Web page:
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Invasive tree-eating insect pests have been a major problem in Massachusetts for more than a century. For example, the gypsy moth caterpillar wreaked havoc in Medford before the arrival of the 20th century. The hemlock wooly adelgid is another invasive insect that has destroyed massive amounts of trees in all northeastern states. Luckily, however, another tree-damaging invasive pest in the US, the spotted lanternfly, has not yet become a major problem in Massachusetts, but experts believe that this may soon change, as neighboring states, like Pennsylvania and New York, have seen this pest inflict significant damage to trees in residential yards and forested regions.

This pest species has become well known in most areas of the United States due to their habit of infesting Christmas trees. This became major news during the past few years, as this pest’s taste for Christmas trees make them likely to invade homes, but such instances have not been widely reported. Unfortunately, a spotted lanternfly was found in a Boston home earlier this year, confirming the expert opinion that lanternflies will likely establish in invasive habitat in Massachusetts.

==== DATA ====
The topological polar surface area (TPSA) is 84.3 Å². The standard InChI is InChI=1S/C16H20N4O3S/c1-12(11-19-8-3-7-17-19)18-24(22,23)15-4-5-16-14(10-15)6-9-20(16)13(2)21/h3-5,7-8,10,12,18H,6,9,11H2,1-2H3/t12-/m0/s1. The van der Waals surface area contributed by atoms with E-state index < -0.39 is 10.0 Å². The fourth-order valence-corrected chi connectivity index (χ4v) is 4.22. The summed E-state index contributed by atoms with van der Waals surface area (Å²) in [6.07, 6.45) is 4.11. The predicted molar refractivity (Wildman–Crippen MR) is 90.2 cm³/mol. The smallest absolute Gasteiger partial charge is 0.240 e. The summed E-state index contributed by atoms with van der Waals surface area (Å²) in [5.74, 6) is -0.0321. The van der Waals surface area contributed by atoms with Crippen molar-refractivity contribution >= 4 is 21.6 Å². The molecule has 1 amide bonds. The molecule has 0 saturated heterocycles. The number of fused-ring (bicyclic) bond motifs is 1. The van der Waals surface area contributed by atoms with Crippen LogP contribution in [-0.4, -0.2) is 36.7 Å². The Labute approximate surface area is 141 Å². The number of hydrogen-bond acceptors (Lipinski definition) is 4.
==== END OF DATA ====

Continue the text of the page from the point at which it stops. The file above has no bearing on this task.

The spotted lanternfly specimen was found dead within a poinsettia house plant in a Boston home. The house plant was shipped to Massachusetts from Pennsylvania, but the plant ultimately originated from the insect’s native China. The discovery of this specimen in the state has prompted agricultural authorities to raise awareness concerning the spotted lanterfly’s destructive habits, and authorities are asking all residents to report sightings immediately.

The invasive insects are known for destroying fruit trees, but spotted lanternflies should be of concern to residents of Massachusetts, as these pests kill trees, shrubs, vines and many ornamental plants by feeding on sap. The insect pests also secrete a “sooty mold” over its surroundings, making spotted lanternflies a nuisance and economically damaging insect pest on residential properties.

Do you believe that the spotted lanternfly has already established an invasive habitat in Massachusetts?